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A ‘double mutant’ COVID-19 variant has been found in India. Here’s what that means

India has found a new ‘double variant’ version of COVID-19 in 18 different states within the country

SHARE A ‘double mutant’ COVID-19 variant has been found in India. Here’s what that means
SARS-CoV-2 virus particles that cause COVID-19.

This 2020 electron microscope image provided by the National Institute of Allergy and Infectious Diseases — Rocky Mountain Laboratories shows SARS-CoV-2 virus particles that cause COVID-19, isolated from a patient in the U.S., emerging from the surface of cells cultured in a lab.

NIAID-RML via Associated Press

India’s Health Ministry has released a new report that reveals a new “double mutant” COVID-19 variant that has already started to spread across the country.

  • A double mutation variant is “two mutations coming together in the same virus,” virologist Shahid Jameel told BBC News.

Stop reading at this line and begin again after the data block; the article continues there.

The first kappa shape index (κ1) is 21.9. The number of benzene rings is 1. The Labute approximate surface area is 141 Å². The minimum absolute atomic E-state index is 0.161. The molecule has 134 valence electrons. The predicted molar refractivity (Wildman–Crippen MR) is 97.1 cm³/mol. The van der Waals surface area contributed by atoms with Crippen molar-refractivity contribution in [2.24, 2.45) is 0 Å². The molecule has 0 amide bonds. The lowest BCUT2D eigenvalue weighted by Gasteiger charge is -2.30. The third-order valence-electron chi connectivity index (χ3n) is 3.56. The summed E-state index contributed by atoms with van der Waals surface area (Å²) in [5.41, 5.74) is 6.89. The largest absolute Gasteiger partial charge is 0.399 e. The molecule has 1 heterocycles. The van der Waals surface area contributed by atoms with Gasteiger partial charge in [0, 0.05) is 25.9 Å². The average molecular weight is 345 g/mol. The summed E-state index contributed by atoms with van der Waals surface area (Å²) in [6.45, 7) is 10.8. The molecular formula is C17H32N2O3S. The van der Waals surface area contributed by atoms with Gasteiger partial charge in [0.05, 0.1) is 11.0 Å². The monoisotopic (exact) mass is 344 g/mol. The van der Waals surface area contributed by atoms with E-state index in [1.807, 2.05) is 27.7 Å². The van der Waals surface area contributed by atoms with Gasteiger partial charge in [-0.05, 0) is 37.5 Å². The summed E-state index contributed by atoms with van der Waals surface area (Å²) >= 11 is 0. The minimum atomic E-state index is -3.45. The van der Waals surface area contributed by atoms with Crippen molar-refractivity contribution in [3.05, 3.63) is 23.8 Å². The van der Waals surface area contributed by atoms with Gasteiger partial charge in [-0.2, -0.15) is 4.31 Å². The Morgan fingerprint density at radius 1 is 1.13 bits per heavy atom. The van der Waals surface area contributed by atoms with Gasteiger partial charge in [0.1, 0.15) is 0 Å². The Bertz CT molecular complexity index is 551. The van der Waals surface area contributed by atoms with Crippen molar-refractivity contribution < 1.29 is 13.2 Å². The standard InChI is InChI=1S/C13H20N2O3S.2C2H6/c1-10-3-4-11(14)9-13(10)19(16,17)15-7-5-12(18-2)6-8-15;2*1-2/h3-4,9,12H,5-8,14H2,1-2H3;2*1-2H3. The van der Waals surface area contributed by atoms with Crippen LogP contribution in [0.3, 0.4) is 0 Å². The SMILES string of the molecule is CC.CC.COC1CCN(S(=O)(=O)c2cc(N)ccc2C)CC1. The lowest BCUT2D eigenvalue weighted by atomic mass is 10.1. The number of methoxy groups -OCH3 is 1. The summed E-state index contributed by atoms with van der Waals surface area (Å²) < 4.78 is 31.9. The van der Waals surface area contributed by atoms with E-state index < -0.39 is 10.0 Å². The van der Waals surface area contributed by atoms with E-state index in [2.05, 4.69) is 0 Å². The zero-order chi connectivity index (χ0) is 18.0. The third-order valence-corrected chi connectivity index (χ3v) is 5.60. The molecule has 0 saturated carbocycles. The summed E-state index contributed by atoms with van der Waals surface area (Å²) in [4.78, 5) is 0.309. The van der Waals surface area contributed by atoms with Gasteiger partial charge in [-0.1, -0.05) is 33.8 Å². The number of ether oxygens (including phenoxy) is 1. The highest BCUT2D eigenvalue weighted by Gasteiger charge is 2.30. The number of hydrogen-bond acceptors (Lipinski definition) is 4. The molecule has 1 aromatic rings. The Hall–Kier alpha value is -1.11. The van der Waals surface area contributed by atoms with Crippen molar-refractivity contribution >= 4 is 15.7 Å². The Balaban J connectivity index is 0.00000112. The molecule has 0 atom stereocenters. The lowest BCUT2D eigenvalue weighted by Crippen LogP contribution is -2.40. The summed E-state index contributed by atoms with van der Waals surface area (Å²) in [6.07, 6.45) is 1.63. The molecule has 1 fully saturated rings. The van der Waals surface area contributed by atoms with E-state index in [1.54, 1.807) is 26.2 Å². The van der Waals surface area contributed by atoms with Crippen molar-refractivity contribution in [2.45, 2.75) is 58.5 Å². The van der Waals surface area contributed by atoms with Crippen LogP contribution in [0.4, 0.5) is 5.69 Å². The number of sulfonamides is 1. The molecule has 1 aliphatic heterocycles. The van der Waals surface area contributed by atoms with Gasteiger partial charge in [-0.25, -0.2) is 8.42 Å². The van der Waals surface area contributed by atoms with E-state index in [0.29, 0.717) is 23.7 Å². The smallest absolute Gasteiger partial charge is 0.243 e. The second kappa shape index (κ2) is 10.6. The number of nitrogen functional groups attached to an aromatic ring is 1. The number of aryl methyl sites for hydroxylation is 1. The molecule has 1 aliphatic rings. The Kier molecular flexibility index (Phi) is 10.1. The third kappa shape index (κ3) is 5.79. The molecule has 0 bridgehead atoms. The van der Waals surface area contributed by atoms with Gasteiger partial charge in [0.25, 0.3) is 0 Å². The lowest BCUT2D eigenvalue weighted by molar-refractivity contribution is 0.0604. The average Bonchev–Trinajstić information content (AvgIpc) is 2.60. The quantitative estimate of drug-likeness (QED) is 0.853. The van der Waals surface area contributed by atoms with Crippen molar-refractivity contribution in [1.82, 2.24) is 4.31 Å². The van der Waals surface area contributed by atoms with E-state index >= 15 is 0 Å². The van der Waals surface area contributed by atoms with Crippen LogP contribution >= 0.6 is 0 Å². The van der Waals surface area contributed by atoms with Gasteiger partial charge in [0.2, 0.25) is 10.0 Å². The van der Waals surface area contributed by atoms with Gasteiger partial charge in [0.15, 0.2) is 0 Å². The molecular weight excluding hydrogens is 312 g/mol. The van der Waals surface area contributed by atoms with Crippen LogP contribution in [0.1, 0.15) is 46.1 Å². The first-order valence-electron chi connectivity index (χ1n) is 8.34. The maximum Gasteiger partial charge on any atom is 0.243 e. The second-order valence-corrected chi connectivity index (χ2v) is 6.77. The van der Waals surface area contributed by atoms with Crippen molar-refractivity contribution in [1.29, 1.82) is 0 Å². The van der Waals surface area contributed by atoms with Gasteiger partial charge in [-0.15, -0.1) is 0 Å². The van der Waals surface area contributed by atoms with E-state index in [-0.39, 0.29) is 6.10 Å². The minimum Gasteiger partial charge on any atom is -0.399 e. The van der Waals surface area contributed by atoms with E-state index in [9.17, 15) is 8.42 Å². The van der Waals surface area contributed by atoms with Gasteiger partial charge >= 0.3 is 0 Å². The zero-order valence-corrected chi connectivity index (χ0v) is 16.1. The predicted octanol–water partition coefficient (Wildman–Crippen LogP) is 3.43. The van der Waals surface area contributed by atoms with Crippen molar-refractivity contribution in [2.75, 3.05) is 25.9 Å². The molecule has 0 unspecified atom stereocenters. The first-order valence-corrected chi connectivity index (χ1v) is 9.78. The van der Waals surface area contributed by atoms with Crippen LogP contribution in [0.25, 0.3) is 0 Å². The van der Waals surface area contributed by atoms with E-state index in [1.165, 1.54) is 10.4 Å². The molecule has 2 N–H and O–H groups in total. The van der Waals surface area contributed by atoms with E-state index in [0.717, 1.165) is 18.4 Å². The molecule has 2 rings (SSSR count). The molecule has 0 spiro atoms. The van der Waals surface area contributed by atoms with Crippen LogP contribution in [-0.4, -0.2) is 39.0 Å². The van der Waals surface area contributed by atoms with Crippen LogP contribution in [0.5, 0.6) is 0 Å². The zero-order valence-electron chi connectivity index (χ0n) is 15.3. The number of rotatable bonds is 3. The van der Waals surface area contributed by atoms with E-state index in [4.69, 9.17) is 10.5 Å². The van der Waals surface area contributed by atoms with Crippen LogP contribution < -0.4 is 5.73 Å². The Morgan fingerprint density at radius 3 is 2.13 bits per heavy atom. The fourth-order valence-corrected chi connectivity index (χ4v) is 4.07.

What’s going on?

India’s government said it collected samples from COVID-19 testing that showed “an increase in the fraction of samples with the E484Q and L452R mutations” compared to December 2020, according to BBC News.

  • The government said those variants had been found in 15% to 20% of all collected samples.
  • The L452R mutation originally emerged in California and has been seen in the two COVID-19 variants in that state.
  • The E484Q mutation has been reported in 11 different countries.

However, India said the new “double mutant” hasn’t led to an increase in cases yet.

  • “Though (variants of concern) and a new double mutant variant have been found in India, these have not been detected in numbers sufficient to either establish or direct relationship or explain the rapid increase in cases in some states. Genomic sequencing and epidemiological studies are continuing to further analyze the situation,” according to the healthy ministry.

Why it matters

Jameel, the virologist, told BBC News that a “double mutant” might make key changes to the virus that will allow it to evade vaccines.

  • “A double mutation in the key areas of the virus’s spike protein may increase these risks and allow the virus to escape the immune system and make it more infectious,” he added.